Many truck drivers in Virginia and around the country are paid based on the number of miles they cover and not the amount of time they spend behind the wheel, which means they have an incentive to travel as far as possible before they are required to take federally mandated rest breaks. This can lead to truck drivers exceeding speed limits, driving at unsafe speeds in hazardous weather conditions or remaining on duty after they become dangerously fatigued.
Hours of service regulations
The Federal Motor Carrier Safety Administration’s hours of service regulations limit long-distance truck driver shifts to 14 hours with no more than 11 of those hours spent behind the wheel, but drivers who have to cope with heavy traffic or poor road surfaces can become too tired to operate their vehicles safely long before the rules require them to rest. This means that truck accidents can be fatigue-related even if the drivers involved are not in violation of the FMCSA rules when they crash.
Factors that can contribute to fatigue
Truck drivers operate vehicles that can weigh up to 40 tons on city streets, rural highways and cross-country interstates, and they are expected to remain alert and vigilant at all times. Staying on the road for hours on end will inevitably lead to fatigue, but truck drivers can become dangerously tired early in their shifts if they take over-the-counter or prescription medications that cause drowsiness, are worried about problems in their lives or suffer from medical conditions that sap their energy.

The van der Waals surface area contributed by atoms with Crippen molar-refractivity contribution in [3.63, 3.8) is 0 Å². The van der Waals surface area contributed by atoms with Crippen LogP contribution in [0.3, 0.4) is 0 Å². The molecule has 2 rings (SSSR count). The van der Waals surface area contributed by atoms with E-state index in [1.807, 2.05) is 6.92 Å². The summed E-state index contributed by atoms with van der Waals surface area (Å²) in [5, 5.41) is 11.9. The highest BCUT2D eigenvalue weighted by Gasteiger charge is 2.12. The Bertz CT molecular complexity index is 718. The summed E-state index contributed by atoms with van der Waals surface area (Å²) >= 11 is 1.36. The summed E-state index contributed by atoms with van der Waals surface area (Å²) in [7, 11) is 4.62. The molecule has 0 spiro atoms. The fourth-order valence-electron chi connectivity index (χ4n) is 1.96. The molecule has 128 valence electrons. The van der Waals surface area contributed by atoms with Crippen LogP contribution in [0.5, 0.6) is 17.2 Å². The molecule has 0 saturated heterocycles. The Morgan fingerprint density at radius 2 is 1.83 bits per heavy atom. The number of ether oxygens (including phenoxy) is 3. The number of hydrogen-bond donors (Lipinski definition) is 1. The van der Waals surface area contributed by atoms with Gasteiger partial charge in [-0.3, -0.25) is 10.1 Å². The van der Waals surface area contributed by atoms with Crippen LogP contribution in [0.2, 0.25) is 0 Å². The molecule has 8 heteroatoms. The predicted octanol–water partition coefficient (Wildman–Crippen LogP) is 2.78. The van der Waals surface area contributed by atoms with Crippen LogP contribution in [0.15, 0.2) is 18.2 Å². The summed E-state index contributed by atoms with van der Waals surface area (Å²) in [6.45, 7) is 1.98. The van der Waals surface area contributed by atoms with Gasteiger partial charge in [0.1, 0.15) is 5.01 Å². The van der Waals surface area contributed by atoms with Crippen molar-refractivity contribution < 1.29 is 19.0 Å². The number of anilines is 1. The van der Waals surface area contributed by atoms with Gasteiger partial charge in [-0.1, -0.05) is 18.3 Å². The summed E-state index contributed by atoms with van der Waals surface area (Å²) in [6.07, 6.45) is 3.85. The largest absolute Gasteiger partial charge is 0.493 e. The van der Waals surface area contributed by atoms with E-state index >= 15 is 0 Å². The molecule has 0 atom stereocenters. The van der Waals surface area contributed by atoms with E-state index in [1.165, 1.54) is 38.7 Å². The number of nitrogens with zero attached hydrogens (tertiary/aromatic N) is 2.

Reward truck drivers for caution
The federal government has strict rules in place that were drafted to prevent fatigue-related truck accidents, but they only limit the amount of time truck drivers can spend behind the wheel. Illness, medications and stress can all cause fatigue long before the FMCSA rules become a factor, which is why truck drivers should be rewarded rather than punished when they pull over to take rest breaks.